Cherubino Shiraz 2010 $65 Frankland River, Western Australia Larry Cherubino doesn’t take the second best fruit for his signature label as this is as good as Frankland River shiraz gets – and that’s pretty good. Deep down inside the wine there’s a core of sweet, ripe berry flavours, a bit like blueberry and mulberry. But there’s a lot wrapped around that fruit – a seasoning of pepper, a handful of spices (all consistent with top-end shiraz) and layers of soft, persistent tannins providing a luxurious, velvety texture. It’s a joy to drink now. But the flavour concentration and beautiful tannin structure should see it evolve deliciously for a decade or more.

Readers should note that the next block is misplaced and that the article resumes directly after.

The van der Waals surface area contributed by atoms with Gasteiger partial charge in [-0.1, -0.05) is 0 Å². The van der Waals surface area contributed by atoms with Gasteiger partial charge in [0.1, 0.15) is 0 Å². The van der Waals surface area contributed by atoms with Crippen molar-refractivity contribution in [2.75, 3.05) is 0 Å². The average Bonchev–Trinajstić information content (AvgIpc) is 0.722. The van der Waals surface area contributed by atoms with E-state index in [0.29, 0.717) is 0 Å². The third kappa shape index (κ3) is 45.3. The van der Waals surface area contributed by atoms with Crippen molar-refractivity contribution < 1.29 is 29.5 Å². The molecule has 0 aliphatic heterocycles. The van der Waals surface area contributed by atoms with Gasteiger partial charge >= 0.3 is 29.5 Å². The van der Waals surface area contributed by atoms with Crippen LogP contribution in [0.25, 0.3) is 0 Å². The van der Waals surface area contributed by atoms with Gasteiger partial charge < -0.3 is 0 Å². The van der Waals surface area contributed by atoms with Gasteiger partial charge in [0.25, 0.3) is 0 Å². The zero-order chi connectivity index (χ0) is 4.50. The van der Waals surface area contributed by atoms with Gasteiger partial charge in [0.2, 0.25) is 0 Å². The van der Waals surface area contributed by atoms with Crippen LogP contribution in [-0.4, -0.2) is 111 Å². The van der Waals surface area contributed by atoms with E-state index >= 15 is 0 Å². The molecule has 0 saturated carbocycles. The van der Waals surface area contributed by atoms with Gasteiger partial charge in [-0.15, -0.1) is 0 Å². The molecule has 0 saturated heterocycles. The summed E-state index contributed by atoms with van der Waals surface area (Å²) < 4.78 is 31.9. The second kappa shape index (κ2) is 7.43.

Copyright © Chris Shanahan 2012 First published 25 July 2012 in The Canberra Times and Fairfax digital media (The Age, Sydney Morning Herald, WA Today and Brisbane Times)
Bulmers Blackcurrant 500ml $6 One sniff and I’m back decades, packing kids lunches, decanting Ribena to drink bottles. The sweet, slightly cloying aroma of blackcurrants is unmistakable, only this time it’s alcoholic (4 per cent) and dominating the apple cider in the blend. A crisp, acidic tartness cuts through the sweetness, but the sweetness lingers a little too much for my palate.
Copyright © Chris Shanahan 2012 Firsts published 25 July 2012 in The Canberra Times
We occasionally check out the older Coopers Extra Strong Vintage ales in the Schloss Shanahan cellars – stretching back to the original 1998 vintage. Generally, over time, the hops influence wanes, and the toffee-like malt flavours become more dominant as the beers age.